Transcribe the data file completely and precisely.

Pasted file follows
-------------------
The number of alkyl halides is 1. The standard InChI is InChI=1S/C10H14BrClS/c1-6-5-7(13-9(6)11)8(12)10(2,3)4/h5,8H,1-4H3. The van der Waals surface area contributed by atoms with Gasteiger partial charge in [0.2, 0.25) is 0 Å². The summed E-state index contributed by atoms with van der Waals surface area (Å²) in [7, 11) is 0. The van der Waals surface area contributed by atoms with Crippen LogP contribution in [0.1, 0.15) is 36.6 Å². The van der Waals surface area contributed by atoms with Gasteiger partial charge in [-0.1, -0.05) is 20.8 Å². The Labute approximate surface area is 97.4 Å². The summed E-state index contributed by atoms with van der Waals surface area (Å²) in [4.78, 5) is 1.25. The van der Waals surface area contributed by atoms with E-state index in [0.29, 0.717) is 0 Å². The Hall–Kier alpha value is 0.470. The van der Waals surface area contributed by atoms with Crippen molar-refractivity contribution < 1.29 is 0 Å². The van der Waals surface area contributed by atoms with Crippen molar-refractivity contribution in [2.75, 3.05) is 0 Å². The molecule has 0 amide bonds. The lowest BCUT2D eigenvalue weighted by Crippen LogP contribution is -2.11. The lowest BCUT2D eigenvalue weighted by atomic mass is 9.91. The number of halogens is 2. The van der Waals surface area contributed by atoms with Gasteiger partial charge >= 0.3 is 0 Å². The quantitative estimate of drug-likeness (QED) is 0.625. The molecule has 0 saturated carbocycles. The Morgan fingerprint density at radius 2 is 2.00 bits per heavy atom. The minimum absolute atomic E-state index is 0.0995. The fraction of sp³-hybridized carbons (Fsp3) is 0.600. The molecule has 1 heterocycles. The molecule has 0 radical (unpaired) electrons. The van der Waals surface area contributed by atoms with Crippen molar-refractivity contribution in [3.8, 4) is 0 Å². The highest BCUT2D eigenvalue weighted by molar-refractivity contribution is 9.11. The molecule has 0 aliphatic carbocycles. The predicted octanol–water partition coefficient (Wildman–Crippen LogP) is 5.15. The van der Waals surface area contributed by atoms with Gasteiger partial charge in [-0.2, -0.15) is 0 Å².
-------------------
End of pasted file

The number of alkyl halides is 1. The standard InChI is InChI=1S/C10H14BrClS/c1-6-5-7(13-9(6)11)8(12)10(2,3)4/h5,8H,1-4H3. The van der Waals surface area contributed by atoms with Gasteiger partial charge in [0.2, 0.25) is 0 Å². The summed E-state index contributed by atoms with van der Waals surface area (Å²) in [7, 11) is 0. The van der Waals surface area contributed by atoms with Crippen LogP contribution in [0.1, 0.15) is 36.6 Å². The van der Waals surface area contributed by atoms with Gasteiger partial charge in [-0.1, -0.05) is 20.8 Å². The Labute approximate surface area is 97.4 Å². The summed E-state index contributed by atoms with van der Waals surface area (Å²) in [4.78, 5) is 1.25. The van der Waals surface area contributed by atoms with E-state index in [0.29, 0.717) is 0 Å². The Hall–Kier alpha value is 0.470. The van der Waals surface area contributed by atoms with Crippen molar-refractivity contribution < 1.29 is 0 Å². The van der Waals surface area contributed by atoms with Crippen molar-refractivity contribution in [2.75, 3.05) is 0 Å². The molecule has 0 amide bonds. The lowest BCUT2D eigenvalue weighted by Crippen LogP contribution is -2.11. The lowest BCUT2D eigenvalue weighted by atomic mass is 9.91. The number of halogens is 2. The van der Waals surface area contributed by atoms with Gasteiger partial charge >= 0.3 is 0 Å². The quantitative estimate of drug-likeness (QED) is 0.625. The molecule has 0 saturated carbocycles. The Morgan fingerprint density at radius 2 is 2.00 bits per heavy atom. The minimum absolute atomic E-state index is 0.0995. The fraction of sp³-hybridized carbons (Fsp3) is 0.600. The molecule has 1 heterocycles. The molecule has 0 radical (unpaired) electrons. The van der Waals surface area contributed by atoms with Crippen molar-refractivity contribution in [3.8, 4) is 0 Å². The highest BCUT2D eigenvalue weighted by molar-refractivity contribution is 9.11. The molecule has 0 aliphatic carbocycles. The predicted octanol–water partition coefficient (Wildman–Crippen LogP) is 5.15. The van der Waals surface area contributed by atoms with Gasteiger partial charge in [-0.2, -0.15) is 0 Å².